New Zealand’s Labour Party Commits Funds for Christchurch Rail System
By Kalyan Kumar | September 3, 2014 1:49 PM EST
New Zealand's Labour Party has committed a rapid transit system for Christchurch to unclog the city's roads. Party Leader David Cunliffe promised that his party would invest $100 million for a modern rail project, if elected, to power in the Sept 20 elections, reported the New Zealand Herald.
A new Regiolis regional train (L) made by power and train-making firm Alstom, is seen next to a platform at Strasbourg's railway station, May, 21, 2014. France's national rail company SNCF said on Tuesday it had ordered 2,000 trains for an expanded regional network that are too wide for many station platforms, entailing costly repairs.
Mr. Cunliffe and his transport spokesman Phil Twyford made this announcement in Christchurch, while campaigning for local MPs Clayton Cosgrove and Poto Williams.
Earth quakes and the consequent damage had changed the distribution of population in the city and traffic congestion is rampant. It is making life difficult in the northern part of the city.
Service in Every 15 Minutes
Cunliffe said the new services would operate with a 15-minute frequency, during rush hours. This investment in the public transport network will serve Christchurch in the coming century. Money will not be a constraint as it can be found from unallocated funds of the National Land Transport Fund. No slashing of funds will be done in any other planned projects, for the sake of Christchurch project.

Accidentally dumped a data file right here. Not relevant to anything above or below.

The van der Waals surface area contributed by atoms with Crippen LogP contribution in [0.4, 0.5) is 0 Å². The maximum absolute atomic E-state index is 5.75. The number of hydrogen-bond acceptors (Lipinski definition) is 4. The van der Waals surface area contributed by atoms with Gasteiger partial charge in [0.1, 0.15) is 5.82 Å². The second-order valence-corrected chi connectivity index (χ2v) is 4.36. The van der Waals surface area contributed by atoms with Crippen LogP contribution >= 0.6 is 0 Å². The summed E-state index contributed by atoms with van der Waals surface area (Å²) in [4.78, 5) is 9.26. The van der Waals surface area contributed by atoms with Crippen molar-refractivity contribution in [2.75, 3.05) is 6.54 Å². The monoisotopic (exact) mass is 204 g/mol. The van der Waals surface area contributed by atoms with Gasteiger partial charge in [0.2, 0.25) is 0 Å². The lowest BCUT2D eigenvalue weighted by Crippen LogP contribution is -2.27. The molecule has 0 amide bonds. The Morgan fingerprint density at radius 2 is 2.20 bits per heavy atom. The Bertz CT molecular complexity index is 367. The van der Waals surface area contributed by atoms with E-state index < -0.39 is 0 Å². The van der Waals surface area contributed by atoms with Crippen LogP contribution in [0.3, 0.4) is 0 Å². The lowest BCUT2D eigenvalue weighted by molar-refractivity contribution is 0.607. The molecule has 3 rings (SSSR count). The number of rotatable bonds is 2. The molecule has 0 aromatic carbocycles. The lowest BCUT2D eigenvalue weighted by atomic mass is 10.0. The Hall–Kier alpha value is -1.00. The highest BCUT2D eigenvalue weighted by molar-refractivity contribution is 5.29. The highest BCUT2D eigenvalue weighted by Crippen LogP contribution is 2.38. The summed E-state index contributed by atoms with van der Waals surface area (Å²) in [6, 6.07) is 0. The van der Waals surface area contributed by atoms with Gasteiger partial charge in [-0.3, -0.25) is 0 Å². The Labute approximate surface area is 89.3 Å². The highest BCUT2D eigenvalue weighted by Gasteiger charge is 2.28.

Nearly said 10 per cent of commuters would like to take a train if the services were available and reduce the journey time by half, for those travelling by car.
Considerable savings can be made by using part of the existing rail infrastructure. Mr. Cunliffe was confident that the commuter rail will be the most cost-effective way to reduce congestion. The aim is to optimise the existing tracks and stations with a few upgrades.
The network links of Rangiora, Rolleston and Kaiapoi with Christchurch will be constructed. Cunliffe said the network would also spark urban renewal in places like Papanui and Hornby.
The project would use mostly the existing tracks and double the track at city's northern rail line. The capital investment would be used for upgrading the track, building stations and in buying rolling stock. More money will be allotted in the second phase of development
Accordingly, Rangier, Kakapo and Rolleston would be opened for residential and commercial development. The facilities for commuters will include free Wi-Fi and a one-ticket system for rail and bus services. If required, commuter rail will be extended to Rolleston and other stops in the west, by building a central city station.
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